4. Misleading or mixed messages. Sometimes recruiters give hope where there is no hope. They don’t want to let someone down, so they make it sound like things will progress to the next step in the hiring process when, in reality, they probably won’t. I realize there are times when a candidate is good, but maybe not great, and you may decide to take another look at them. The important thing is to see things from the candidate’s perspective and be honest with them. It’s OK to let them know you have other candidates who may be a better fit, but you will let them know within X days/weeks if you will continue to pursue them. And don’t be afraid to cut an interview short and say, You know what, I don’t think this is a good fit. Then at least you can see if any additional credentials or qualifications surface while the person is still in front of you. When you decide to pass on someone, give them 2-3 bullet points to either help them improve or encourage them in some way.
  5. Shoe-horned process. Often our processes are outdated and no longer fit the realities of today’s workplace, or pace. When we have assessments that have nothing to do with the job responsibilities, steps in the process that take more time than the value they create, or were added by an advocate who is no longer with the company, then the candidate experience will suffer and your organization’s brand will be tarnished. Whether a person is hired or not is only part of the issue. For every person hired there are dozens who started the process but were eliminated. How does your organization come across to these would-be employees? What will they say of their experience to future applicants, suppliers, or customers?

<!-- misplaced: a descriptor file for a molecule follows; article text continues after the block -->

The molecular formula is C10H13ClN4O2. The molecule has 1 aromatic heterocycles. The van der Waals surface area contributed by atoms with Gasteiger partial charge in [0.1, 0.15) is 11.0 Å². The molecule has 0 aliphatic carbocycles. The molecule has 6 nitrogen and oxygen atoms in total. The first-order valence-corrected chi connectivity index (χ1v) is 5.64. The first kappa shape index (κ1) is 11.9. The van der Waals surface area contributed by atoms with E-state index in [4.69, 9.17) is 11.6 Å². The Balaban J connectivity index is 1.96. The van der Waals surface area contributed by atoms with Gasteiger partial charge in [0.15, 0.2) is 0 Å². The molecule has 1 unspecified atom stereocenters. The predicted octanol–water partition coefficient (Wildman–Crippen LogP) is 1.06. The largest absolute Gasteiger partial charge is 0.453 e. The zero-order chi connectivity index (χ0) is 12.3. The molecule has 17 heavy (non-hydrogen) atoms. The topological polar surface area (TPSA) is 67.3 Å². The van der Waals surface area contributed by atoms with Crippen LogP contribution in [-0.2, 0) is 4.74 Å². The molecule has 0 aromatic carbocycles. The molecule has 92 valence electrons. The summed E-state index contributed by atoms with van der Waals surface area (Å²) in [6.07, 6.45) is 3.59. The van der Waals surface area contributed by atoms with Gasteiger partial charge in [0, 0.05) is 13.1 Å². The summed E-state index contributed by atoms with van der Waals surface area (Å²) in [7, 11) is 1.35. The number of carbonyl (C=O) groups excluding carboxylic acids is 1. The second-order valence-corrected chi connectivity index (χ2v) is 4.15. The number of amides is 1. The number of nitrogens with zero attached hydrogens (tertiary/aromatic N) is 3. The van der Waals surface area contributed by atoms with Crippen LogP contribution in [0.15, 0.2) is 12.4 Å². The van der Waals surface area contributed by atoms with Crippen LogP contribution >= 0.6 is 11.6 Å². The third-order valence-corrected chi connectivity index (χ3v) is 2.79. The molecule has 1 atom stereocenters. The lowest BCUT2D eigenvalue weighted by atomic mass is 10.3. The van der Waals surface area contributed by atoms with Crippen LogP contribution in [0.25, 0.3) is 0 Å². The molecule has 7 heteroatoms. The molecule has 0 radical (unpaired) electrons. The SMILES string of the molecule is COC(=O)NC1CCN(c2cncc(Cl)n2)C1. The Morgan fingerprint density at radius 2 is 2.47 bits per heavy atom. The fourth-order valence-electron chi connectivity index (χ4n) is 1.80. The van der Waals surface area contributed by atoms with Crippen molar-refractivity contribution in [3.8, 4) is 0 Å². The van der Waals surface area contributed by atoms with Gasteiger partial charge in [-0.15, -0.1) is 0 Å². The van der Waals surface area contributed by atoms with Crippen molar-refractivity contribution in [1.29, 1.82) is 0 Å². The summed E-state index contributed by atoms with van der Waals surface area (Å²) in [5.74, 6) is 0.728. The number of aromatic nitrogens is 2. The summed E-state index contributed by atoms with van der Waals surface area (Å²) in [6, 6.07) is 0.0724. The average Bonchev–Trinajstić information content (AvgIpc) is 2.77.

The candidate experience is, at best, an afterthought for many organizations. The churn-and-burn nature of talent acquisition leaves applicants feeling bewildered and frustrated, which can erode the brand of the companies they’ve applied to. I think most of us who apply for a position and never get contacted for an interview understand that there are so many competitors for a position that we don’t take it personally. But once a company invites us to the dance, we have expectations. If our toes get stepped on, or we get dumped for another partner, we are bruised.